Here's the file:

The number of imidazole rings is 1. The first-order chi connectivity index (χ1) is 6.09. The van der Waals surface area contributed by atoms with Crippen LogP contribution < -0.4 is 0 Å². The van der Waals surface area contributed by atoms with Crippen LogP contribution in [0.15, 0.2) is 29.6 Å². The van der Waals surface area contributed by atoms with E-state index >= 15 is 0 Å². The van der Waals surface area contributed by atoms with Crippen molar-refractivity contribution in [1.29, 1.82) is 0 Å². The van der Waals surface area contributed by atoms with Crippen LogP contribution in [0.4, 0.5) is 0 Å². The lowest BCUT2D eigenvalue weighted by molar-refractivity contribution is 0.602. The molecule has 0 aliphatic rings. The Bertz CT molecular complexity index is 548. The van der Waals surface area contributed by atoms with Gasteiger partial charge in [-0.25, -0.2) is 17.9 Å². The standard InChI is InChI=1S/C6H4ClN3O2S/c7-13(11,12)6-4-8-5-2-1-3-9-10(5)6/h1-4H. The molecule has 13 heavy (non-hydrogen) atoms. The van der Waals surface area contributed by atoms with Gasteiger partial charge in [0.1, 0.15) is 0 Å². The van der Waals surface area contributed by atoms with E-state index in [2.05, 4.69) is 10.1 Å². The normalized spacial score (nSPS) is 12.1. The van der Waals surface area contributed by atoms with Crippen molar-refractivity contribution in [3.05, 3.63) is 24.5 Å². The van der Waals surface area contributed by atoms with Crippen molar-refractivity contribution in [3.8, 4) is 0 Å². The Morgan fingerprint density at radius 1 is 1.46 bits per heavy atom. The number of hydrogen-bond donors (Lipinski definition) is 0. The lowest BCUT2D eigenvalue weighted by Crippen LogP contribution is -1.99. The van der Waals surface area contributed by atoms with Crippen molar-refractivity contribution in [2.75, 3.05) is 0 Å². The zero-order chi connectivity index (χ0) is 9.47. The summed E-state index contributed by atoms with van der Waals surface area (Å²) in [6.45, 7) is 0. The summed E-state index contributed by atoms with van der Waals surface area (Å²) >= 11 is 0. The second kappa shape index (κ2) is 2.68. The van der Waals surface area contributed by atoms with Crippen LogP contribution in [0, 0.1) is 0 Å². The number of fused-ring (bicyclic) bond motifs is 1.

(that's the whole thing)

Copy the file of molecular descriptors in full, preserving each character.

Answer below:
The number of imidazole rings is 1. The first-order chi connectivity index (χ1) is 6.09. The van der Waals surface area contributed by atoms with Crippen LogP contribution < -0.4 is 0 Å². The van der Waals surface area contributed by atoms with Crippen LogP contribution in [0.15, 0.2) is 29.6 Å². The van der Waals surface area contributed by atoms with E-state index >= 15 is 0 Å². The van der Waals surface area contributed by atoms with Crippen molar-refractivity contribution in [1.29, 1.82) is 0 Å². The van der Waals surface area contributed by atoms with Crippen LogP contribution in [0.4, 0.5) is 0 Å². The lowest BCUT2D eigenvalue weighted by molar-refractivity contribution is 0.602. The molecule has 0 aliphatic rings. The Bertz CT molecular complexity index is 548. The van der Waals surface area contributed by atoms with Gasteiger partial charge in [-0.25, -0.2) is 17.9 Å². The standard InChI is InChI=1S/C6H4ClN3O2S/c7-13(11,12)6-4-8-5-2-1-3-9-10(5)6/h1-4H. The molecule has 13 heavy (non-hydrogen) atoms. The van der Waals surface area contributed by atoms with Gasteiger partial charge in [0.1, 0.15) is 0 Å². The van der Waals surface area contributed by atoms with E-state index in [2.05, 4.69) is 10.1 Å². The normalized spacial score (nSPS) is 12.1. The van der Waals surface area contributed by atoms with Crippen molar-refractivity contribution in [3.05, 3.63) is 24.5 Å². The van der Waals surface area contributed by atoms with Crippen molar-refractivity contribution in [3.8, 4) is 0 Å². The Morgan fingerprint density at radius 1 is 1.46 bits per heavy atom. The number of hydrogen-bond donors (Lipinski definition) is 0. The lowest BCUT2D eigenvalue weighted by Crippen LogP contribution is -1.99. The van der Waals surface area contributed by atoms with Crippen molar-refractivity contribution in [2.75, 3.05) is 0 Å². The zero-order chi connectivity index (χ0) is 9.47. The summed E-state index contributed by atoms with van der Waals surface area (Å²) in [6.45, 7) is 0. The summed E-state index contributed by atoms with van der Waals surface area (Å²) >= 11 is 0. The second kappa shape index (κ2) is 2.68. The van der Waals surface area contributed by atoms with Crippen LogP contribution in [0, 0.1) is 0 Å². The number of fused-ring (bicyclic) bond motifs is 1.